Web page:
LISTEN ON –
This week on the podcast, we have a great episode that I hope will keep help guide your practice and practice organization for months to come. Jason Haaheim is the principal timpanist with the Metropolitan Opera Orchestra, and we sat down to have a LONG conversation about deliberate practice. If you don’t know his backstory, you’ll definitely want to check him out. Here are a few takeaways from his episode:
Deliberate Practice Isn’t Complicated
Just like the title of this post says – deliberate practice is simply the scientific method applied to music. Effective practice can seem like it’s complicated and impossible to nail down, but it doesn’t have to be that difficult. Simply starting by making a hypothesis about your playing, performing an experiment, and getting feedback can jump start the process of making your practice more deliberate. The good news is that you can also start today!
You Can’t Make The Job Everything
Jason is another musician that is adamant that having goals is important, but we can’t make the pursuit of career success our source of happiness. It’s a simple message, but we spoke for awhile on the importance of investing in finding a process for growth that you can trust. That way, you can always be learning and growing!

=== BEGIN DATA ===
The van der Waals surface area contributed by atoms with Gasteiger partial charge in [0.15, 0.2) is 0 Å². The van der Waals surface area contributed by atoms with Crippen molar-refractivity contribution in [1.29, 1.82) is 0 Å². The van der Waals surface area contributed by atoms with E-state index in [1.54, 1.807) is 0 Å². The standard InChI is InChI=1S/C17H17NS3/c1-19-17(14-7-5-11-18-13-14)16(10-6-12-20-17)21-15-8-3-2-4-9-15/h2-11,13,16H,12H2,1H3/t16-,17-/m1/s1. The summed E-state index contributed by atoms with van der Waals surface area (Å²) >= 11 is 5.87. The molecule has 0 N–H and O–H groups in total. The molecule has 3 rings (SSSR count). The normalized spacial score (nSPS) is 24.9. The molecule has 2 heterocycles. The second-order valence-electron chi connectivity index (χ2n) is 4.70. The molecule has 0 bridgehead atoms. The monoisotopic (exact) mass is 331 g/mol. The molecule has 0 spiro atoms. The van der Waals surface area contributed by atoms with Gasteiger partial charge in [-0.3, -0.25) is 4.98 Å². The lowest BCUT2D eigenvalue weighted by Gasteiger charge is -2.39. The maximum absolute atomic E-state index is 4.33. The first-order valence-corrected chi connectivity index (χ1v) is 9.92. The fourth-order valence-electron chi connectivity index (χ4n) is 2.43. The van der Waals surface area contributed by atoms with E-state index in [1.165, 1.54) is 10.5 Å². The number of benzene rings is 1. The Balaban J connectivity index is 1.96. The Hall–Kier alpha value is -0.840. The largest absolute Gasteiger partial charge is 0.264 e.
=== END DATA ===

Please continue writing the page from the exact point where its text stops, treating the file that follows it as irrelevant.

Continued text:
Sharing Is Caring
One thing that really impresses me about Jason is that his actions support his vocal desire to help others understand how to practice more deliberately. Whether he’s writing blog posts, teaching lessons, or running boot camps this past summer, he’s very active in trying to give back and help others learn. On top of that, making his boot camps “pay what you can” is pretty cool of him to do too!
Here are a few links to check out:
Jason’s website – https://jasonhaaheim.com
Thanks so much for listening to this episode! If you wouldn’t mind leaving a rating and a review on iTunes, I’d really appreciate it. Don’t forget to share on social media so others can find it and enjoy it too. I hope you enjoyed my interview with Jason. Always remember: stay strong, be kind to yourself, and never stop growing.
Until next time,